Joined: Mar 2005
Posts: 1,213
S
Member
electure, I didn't think to check the neutral when I had the panel open; from the symptoms, I was absolutely convinced it was just a faulty breaker and replacing it would fix the issue.

Greg, yes, I wired it myself. I can see how your thermostat would cause issues, lol...

Thanks everyone- I'll check it later today and let you know how it goes. Man, I hope it's just a loose screw on the neutral bar, that's such an easy fix... If that fails, I'll throw the multimeter everywhere I can and jumper over that first leg of cable if anything points to damage.

Last edited by SteveFehr; 01/22/08 11:56 AM.
Joined: Oct 2002
Posts: 482
Z
Member
If the neutral looks OK, how about double checking the breaker seating on the bus. Sounds a little too easy, but I've found that to be the little bugger in a similar situation once before.

Burned or mis-shapen stabber could be one possibility.

Good Luck!

Joined: Jul 2007
Posts: 265
W
Member
I would check the bus where the breaker plugs on. I just repaired one that had the lights blinking and slowly going brown and then back to full on. Found a bad connection on the panel bus, same as yours breaker would not trip but you could reset it and cure the trouble for a while, sometimes. Breaker showed no arc markings, bus had slight markings visible only under bright light. You never would have convinced me that was the trouble if I had not been there.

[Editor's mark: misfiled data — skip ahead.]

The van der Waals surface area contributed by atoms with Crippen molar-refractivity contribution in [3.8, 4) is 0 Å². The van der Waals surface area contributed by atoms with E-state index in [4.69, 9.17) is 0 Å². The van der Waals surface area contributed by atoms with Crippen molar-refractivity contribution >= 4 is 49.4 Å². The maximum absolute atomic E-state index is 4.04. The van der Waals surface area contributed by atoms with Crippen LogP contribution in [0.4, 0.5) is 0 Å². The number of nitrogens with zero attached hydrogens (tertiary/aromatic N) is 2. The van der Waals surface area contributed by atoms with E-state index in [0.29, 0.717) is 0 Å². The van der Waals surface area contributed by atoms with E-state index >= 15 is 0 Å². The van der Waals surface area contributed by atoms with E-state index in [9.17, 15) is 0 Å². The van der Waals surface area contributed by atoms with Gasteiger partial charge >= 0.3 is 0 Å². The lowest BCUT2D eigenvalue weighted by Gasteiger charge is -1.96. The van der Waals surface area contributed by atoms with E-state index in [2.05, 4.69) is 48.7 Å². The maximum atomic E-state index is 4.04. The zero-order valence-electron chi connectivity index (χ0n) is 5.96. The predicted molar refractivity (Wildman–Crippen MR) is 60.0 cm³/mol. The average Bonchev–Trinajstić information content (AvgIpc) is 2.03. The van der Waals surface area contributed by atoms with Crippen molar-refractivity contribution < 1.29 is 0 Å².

Jimmy

Life is tough, Life is tougher when you are stupid
Joined: Mar 2005
Posts: 1,213
S
Member
It was the freaking neutral. Opened the panel, traced the hot down from the breaker- started tracing the neutral up and immediately heard it sizzle. It wasn't just loose, I'd never even given the screw the first turn. ARRRGHHH! I'd even gone through that panel a month after it was installed and torqued every single screw and STILL missed it.

Ah well, I suppose the good news is that my house hasn't burned down and it was easy enough to snip off the damage a pick a new slot on the bus bar.

Joined: Nov 2002
Posts: 791
W
Member
"Occassionally, when switching on the kitchen lights, the lights will come on for a moment, then the whole circuit (including exterior and puck lights) goes dead. The breaker does NOT trip, but if the breaker is reset, the lights will come back on. Sometimes they will blink again and go out, other times the lights will come on as normal and stay on. "

"It was the freaking neutral. Opened the panel, traced the hot down from the breaker- started tracing the neutral up and immediately heard it sizzle. It wasn't just loose, I'd never even given the screw the first turn."

Now that you found it and corrected it, I can easily see that the vibration from resetting the breaker would rattle things just enough to make the neutral connection connect again for a while. So it's very likely that you solved this mystery. Things like this are what troubleshooting is about...